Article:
0

I am working on a project using a Rotary Encoder and I am trying to recieve the output from the encoder. As it stands I am able to get a count for degrees of change and direction of rotation, however depending on the speed the encoder spins I get a varying rotational output. For example if I rotate it slowly I can get 100's of counts for 180 degrees of rotation, but if I do so fast, then I could get 10 or so counts.

I believe my Arduino is running too slow to count each of the signals from the encoder, I measured the wavelength of a signal to be ~25 us when spun quickly but using the following code I found that my arduino is running at a loop rate of 200 loops per second.

void loop() {
  if(counter <= 1000){
    counter++;
    Serial.println(counter);
  }
}

The code for the Rotary Encoder: Dt and Clk pin representing the 2 signal wires, both being pulled up

void loop(){

  //take clk pin state
  clkState = digitalRead(clkPin);

  //if clk state changed then wheel is rotating, react to rising edge to avoid double count
  if(clkState != preClkState && clkState == HIGH){
    Serial.write(digitalRead(dtPin));
    //check direction of spin based on dtpin
    if(digitalRead(dtPin)== HIGH){
      counter++;

      clockwiseDirection = true;
    }else{
      counter--;

      clockwiseDirection = false;
    }

    //output values
    Serial.write("Direction: ");
    if(clockwiseDirection){
      Serial.write("Clockwise | Counter: ");
    }else{
      Serial.write("Counter Clockwise | Counter: ");
    }

    Serial.print((int)counter);
    Serial.print("\n");

  }

  //update pre pos
  preClkState = clkState;

}

Thanks in advance.

2
  • 1
    Is it possible that all of the data printed to the Serial Monitor maybe slowing things down a bit?
    – VE7JRO
    Oct 13, 2023 at 2:34
  • you should use interrupts instead of digitalRead to ensure responsive scrolling. and yeah, don't print each detent.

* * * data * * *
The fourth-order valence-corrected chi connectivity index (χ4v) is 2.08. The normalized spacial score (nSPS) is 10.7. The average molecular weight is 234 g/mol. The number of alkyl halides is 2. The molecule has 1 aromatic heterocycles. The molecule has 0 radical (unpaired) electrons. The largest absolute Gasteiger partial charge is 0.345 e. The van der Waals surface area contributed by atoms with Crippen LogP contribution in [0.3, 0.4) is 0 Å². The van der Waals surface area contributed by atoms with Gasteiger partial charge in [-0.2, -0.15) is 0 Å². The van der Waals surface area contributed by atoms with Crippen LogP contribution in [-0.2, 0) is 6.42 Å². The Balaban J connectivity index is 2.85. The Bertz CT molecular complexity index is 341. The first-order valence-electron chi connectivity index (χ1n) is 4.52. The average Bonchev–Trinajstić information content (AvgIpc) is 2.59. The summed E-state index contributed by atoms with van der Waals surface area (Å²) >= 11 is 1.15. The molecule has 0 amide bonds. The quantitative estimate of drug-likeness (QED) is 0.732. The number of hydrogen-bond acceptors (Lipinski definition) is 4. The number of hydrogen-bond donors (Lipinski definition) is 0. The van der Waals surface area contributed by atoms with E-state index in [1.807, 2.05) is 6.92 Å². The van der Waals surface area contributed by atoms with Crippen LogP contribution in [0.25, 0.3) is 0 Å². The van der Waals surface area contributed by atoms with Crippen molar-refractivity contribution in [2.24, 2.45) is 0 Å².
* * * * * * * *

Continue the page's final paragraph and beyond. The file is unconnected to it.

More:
– dandavis
    Oct 13, 2023 at 6:09

1 Answer 1

0

Serial transmission takes time. Let's assume that you have set up the Serial with 9600 baud. This means 9600 bits per second. A single byte transmission commonly consists of a start bit, the data bits, and a single stop bit. This gives a total of 10 bits per byte. Therefore, your transfer rate is 9600 bits/s / 10 bits/byte = 960 bytes/s.

Estimating with a quick look at your source, each loop of your sketch sends about 40 characters, commonly encoded as a byte per character. And you claim that it achieves 200 loops per second, so the transfer rate is 40 bytes/loop * 200 loops/s = 8000 bytes/s.

Calculating back to bits/s results in a baudrate of roughly 80000 bits/s. So presumably you set up your Serial with 57600 or 115200 baud.


How to solve the issue?

Separate the acquisition of the encoder data from the transmission of the counter value. You can use interrupts, for example on the clock signal. However, this is not for the faint heart.

The Serial uses a transmission buffer of unspecified size. See the last paragraph of its documentation:

As of Arduino IDE 1.0, serial transmission is asynchronous. If there is enough empty space in the transmit buffer, Serial.write() will return before any characters are transmitted over serial. If the transmit buffer is full then Serial.write() will block until there is enough space in the buffer. To avoid blocking calls to Serial.write(), you can first check the amount of free space in the transmit buffer using availableForWrite().

You can check that the transmit buffer has room for your message. Send only, if there is enough room.

Your Answer

By clicking “Post Your Answer”, you agree to our terms of service and acknowledge you have read our privacy policy.

Not the answer you're looking for? Browse other questions tagged or ask your own question.